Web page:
Luca Amendola talks with
ScienceWatch.com and answers a few questions about
this month's New Hot Paper in the field of
Article Title: Conditions for the cosmological
viability of f(R) dark energy models
L;Gannouji, R;Polarski, D;Tsujikawa, S
Journal: PHYS REV D
Year: no.-083504 APR 2007
* Osserv Astron Roma, INAF, Via Frascati 33, I-00040 Monte
Porzio Catone, Roma, Italy.
(addresses have been truncated)
Why do you think your paper is highly
Probably the reason is that this paper gives finally an exhaustive set of
rules for judging whether theories that propose a form of "modified
gravity" (i.e. gravity different from Einstein's Relativity theory) are
acceptable or not. This is helpful because so far many scientists, at least
since the 1970s, have proposed models of modified gravity and often it was
not easy to ascertain whether such models were capable of explaining the
current cosmological observations.
Does it describe a new discovery, methodology, or
synthesis of knowledge?
It's a new methodology because it shows how to understand forms of modified
gravity—the so-called f(R) models—without extensive numerical
and analytical analysis, simply by looking at the form of a suitable
"characteristic function." This allows one to easily find the models that
have the potential to explain the cosmological observations and to reject
those that fail some basic criteria.
"Our paper finds a simple
way to detect some of these problems and to
classify in a general and compact way all f(R)
It also synthesizes previous knowledge: many of these f(R) models had been
already been studied with different methods, but now we have a set of
uniform criteria that can be used to classify the various cases. I think we
produced a useful roadmap to gravity.
Would you summarize the significance of your paper
in layman's terms?
Theories of gravity that go beyond Einstein's have often been proposed to
help explain puzzling features of our universe: its accelerated expansion,
the large amount of invisible matter and energy, the initial states, etc.
Many of these models are called f(R) theories since they generalize
Einstein's gravity, which describes the space-time curvature R by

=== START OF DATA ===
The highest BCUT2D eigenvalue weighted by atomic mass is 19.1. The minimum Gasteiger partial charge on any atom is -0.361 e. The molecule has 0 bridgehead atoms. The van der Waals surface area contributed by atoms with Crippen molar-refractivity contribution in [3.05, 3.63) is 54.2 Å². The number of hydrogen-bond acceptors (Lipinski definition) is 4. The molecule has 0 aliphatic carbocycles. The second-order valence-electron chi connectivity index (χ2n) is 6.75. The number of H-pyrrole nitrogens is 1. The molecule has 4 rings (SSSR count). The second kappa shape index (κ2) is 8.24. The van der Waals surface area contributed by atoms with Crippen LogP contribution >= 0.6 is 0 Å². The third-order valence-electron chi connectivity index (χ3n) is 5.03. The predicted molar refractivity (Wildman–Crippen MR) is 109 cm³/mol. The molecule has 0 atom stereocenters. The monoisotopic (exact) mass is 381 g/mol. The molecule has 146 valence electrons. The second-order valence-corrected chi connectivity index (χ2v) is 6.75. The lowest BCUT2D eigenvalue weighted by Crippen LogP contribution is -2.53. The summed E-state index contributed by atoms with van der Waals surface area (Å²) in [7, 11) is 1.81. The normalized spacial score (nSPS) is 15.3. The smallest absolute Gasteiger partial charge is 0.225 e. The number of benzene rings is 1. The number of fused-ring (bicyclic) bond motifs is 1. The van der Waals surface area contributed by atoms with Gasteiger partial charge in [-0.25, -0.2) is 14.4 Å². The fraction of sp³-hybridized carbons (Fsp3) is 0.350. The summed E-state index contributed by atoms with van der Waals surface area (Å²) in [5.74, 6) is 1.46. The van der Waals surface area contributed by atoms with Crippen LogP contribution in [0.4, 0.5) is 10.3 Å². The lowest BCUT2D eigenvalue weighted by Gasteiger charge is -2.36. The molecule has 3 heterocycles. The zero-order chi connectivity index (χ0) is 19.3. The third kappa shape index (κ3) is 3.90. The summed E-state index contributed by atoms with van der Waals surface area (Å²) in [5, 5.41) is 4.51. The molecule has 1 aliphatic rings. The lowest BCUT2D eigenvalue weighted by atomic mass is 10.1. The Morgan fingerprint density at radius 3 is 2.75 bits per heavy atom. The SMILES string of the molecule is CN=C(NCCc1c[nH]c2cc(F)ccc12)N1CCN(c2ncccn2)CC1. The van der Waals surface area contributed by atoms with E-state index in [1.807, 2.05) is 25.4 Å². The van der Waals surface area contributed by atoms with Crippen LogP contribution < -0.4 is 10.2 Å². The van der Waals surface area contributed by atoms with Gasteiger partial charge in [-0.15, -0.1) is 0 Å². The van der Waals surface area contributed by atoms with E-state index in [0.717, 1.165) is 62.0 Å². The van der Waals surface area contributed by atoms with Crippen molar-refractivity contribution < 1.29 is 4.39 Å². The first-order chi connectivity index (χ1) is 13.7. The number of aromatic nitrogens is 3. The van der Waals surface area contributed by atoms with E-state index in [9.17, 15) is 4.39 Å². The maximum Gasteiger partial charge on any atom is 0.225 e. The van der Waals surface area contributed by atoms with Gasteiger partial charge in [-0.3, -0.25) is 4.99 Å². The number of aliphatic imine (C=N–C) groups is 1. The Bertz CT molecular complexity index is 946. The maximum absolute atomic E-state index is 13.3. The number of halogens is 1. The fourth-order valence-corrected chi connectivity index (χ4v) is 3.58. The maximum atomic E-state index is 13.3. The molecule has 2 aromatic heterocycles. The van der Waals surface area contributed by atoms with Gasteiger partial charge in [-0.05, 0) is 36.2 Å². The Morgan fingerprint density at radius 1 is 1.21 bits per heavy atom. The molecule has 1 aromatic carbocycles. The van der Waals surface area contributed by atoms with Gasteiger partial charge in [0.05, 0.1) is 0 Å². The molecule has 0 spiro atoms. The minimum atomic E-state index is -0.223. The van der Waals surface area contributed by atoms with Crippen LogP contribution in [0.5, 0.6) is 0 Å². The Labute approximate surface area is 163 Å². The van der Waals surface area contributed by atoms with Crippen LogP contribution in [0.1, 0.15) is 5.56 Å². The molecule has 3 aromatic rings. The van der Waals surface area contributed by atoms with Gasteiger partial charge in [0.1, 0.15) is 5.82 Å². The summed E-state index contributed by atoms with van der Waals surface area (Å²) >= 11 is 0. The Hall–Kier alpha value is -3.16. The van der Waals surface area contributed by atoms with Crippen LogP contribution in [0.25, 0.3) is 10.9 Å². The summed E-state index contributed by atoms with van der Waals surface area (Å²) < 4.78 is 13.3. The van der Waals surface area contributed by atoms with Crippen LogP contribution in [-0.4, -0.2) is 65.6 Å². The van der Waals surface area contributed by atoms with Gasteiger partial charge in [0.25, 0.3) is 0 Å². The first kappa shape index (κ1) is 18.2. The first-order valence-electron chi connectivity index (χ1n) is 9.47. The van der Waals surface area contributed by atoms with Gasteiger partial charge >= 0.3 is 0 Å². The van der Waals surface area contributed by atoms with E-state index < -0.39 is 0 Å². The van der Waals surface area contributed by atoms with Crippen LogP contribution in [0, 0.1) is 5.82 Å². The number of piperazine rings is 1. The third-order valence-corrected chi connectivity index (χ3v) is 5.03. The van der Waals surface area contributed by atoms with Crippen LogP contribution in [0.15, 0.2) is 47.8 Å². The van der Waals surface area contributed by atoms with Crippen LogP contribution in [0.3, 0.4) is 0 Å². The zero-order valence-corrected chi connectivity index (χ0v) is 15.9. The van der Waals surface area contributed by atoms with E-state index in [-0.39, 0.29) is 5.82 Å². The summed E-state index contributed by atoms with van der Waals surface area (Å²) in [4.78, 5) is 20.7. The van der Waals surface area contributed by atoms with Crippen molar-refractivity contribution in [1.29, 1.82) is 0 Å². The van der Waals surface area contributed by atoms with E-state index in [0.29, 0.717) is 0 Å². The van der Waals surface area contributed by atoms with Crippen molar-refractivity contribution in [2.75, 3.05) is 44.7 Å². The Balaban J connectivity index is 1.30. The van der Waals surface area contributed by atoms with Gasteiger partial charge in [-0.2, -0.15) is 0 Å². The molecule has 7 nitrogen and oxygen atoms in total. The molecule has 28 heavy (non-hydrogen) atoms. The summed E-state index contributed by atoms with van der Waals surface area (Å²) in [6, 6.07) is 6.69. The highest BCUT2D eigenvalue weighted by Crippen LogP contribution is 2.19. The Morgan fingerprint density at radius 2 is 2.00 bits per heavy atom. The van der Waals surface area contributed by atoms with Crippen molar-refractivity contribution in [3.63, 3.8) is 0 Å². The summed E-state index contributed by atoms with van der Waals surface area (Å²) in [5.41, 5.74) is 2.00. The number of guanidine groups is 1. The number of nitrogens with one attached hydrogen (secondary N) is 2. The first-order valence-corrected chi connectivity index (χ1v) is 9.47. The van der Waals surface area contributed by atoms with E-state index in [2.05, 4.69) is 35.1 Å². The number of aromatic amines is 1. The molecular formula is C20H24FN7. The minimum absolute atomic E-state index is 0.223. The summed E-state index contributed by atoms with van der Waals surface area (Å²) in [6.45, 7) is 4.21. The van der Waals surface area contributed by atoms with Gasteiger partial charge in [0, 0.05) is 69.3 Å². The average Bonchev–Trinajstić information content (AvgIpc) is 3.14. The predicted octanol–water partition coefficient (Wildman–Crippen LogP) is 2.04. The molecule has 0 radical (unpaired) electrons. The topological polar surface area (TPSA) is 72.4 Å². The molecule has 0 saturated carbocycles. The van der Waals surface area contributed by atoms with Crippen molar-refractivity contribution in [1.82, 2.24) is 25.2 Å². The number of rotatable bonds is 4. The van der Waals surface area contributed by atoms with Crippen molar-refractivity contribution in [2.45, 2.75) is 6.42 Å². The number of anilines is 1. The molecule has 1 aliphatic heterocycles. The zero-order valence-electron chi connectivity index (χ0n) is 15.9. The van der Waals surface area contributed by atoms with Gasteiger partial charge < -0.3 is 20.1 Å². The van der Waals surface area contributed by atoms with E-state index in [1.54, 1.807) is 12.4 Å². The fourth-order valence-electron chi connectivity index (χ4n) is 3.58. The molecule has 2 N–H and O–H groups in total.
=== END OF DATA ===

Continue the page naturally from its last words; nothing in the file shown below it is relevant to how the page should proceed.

introducing an arbitrary function f(R). Often however, such models,
although explaining some observations, turn out to be incompatible with
other features: for instance, they are inconsistent with the formation of
galaxies and the cluster of galaxies.
Our paper finds a simple way to detect some of these problems and to
classify in a general and compact way all f(R) models. We detail the
criteria that any f(R) model have to satisfy in order to reproduce the
current knowledge on the cosmic expansion. This shows at once that many
models are ruled out; on the other hand, it shows how to build acceptable
How did you become involved in this research, and
were there any problems along the way?
For many years I have worked on the theoretical and observational
properties of gravity and modified gravity. At some point it became clear
that it would have been very useful to have general criteria to evaluate
models of modified gravity. We knew that some f(R) models are unacceptable
and others work fine, but we did not have a simple and general way to
classify these cases and understand why they were acceptable or rejected.
So we started looking for such classification and ended up with the results
described in our paper.
The main problem was to try to be as general as possible. We did not want
to study just one or a few models: we really meant to give general
criteria. It took us almost a year to realize that indeed there was a
simple graphical solution to the problem.
Where do you see your research leading in the
Gravity is the most important force at work in our universe, and the one
about which we know the least. In the future, I think most cosmological
research will be dedicated to a better understanding of gravity, especially
at astrophysical scales, and I will continue working on this.
Do you foresee any social or political
implications for your research?
Not in direct way. However, understanding the large-scale geography and
history of our universe is a necessary step to expand human's reach in
Astronomical Observatory of Rome
Italian National Institute of Astrophysics
Rome, Italy Observatory